# Is huffman-encoding with distinct frequencies of symbols unique?

Say I have following text: "abbcccddddeeeee". As you can see, each letter has a different frequency of occurence. When making a Huffman-Trie to encode this String, will this trie be unique?

I thought a bit on the problem and I can't come to a definite conclusion, but I think the trie will NOT be unique. Say the begin-situation:

a(1) b(2) c(3) d(4) e(5)


To make a trie, we take the lowest frequencies together and make a node above it with the sum of those frequencies. Because the frequencies are all ascending, there is only 1 way to take the lowest nodes. In this case, a and b. If we keep going on further, it wel never occur that we need to choose 2 subtries out of a larger collection, there will always be just 2. When seeing this, you could conclude the trie will be unique BUT. I see never stated in which order the two subtries need to be added. For example, to make the first new subtrie, we can put node a left OR right of node B. We can do this at each level and eventually, this will flip some bits in the end-result.

Am I correct?

• No, Huffman trees are not unique, and moreover, there are minimum redundancy codes which are not Huffman codes. – Yuval Filmus Aug 15 '16 at 13:51
• I'm talking about total prefix-free codes. I think every Huffman trie results in prefix-free codes or isn't it? – CedricCornelis Aug 15 '16 at 13:52
• What research have you done? We expect you to search standard resources (e.g., Wikipedia, a standard textbook) for an answer before asking here. In this case, your question is already answered in the Wikipedia page on Huffman codes: "In general, a Huffman code need not be unique." There's little point in us repeating material that's already available in standard places. If your question is answered in the obvious place on Wikipedia, you probably ought to do more research before asking. – D.W. Aug 15 '16 at 22:48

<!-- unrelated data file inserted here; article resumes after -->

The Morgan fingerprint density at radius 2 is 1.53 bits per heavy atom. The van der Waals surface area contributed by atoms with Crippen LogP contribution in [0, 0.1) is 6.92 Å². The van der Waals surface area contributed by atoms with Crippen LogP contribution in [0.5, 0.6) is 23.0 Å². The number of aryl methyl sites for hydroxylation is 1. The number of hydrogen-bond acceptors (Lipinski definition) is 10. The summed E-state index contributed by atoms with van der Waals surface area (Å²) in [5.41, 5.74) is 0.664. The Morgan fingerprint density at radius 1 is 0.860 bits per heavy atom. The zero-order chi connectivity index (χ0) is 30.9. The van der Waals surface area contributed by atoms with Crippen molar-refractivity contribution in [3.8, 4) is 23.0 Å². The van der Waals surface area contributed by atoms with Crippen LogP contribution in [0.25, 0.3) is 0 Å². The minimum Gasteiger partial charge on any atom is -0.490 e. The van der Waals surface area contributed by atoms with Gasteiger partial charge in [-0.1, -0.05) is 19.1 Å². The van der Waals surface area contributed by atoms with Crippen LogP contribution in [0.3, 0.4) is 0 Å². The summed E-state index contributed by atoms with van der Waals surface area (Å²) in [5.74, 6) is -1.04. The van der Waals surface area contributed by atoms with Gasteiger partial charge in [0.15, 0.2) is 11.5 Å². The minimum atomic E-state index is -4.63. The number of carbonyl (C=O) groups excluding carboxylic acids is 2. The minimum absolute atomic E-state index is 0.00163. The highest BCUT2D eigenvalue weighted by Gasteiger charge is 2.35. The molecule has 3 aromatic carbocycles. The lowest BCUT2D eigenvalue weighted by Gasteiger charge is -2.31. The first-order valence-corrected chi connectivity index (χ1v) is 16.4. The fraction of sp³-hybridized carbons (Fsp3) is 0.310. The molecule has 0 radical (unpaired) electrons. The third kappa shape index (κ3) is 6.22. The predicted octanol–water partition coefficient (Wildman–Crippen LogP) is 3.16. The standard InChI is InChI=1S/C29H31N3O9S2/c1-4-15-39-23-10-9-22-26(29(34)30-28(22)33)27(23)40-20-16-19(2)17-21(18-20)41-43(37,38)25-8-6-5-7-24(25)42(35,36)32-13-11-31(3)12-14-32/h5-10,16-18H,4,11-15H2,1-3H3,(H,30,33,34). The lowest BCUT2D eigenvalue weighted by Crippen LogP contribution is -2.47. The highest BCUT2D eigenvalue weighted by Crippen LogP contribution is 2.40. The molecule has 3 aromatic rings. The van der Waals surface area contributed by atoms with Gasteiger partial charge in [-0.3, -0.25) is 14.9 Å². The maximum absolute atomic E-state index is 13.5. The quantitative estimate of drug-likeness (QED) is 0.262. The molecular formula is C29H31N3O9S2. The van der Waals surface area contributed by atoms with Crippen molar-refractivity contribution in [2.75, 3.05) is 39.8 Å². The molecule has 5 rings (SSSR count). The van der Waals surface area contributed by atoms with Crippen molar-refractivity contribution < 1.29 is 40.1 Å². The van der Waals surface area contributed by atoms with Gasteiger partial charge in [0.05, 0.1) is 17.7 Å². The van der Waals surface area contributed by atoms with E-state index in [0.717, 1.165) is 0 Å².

2 3 4 5 is a counterexample:

4 5 5 (combine 2 and 3 to make 5, and reorder)

Now there are 2 choices for 4 to partner with: either the original 5, or the one formed by 2+3.

• Aha, didn't see it the first time. So it's definitely not unique but always the most efficient bit-wise? – CedricCornelis Aug 15 '16 at 18:33
• Come on. The answer to that question is in the second paragraph of the Wikipedia page. – j_random_hacker Aug 15 '16 at 18:46
• I actually meant as efficient as possible, bitwise, using Huffman technique... – CedricCornelis Aug 17 '16 at 19:49
• @CedricCornelis: Do you mean that your question is "Is the result of Huffman compression equally efficient, regardless of the way ties are broken?" If so, the answer to this question is again implied by the second paragraph of the Wikipedia page: it says that Huffman compression produces an optimally efficient code, so this means regardless of how ties are broken. – j_random_hacker Aug 17 '16 at 23:35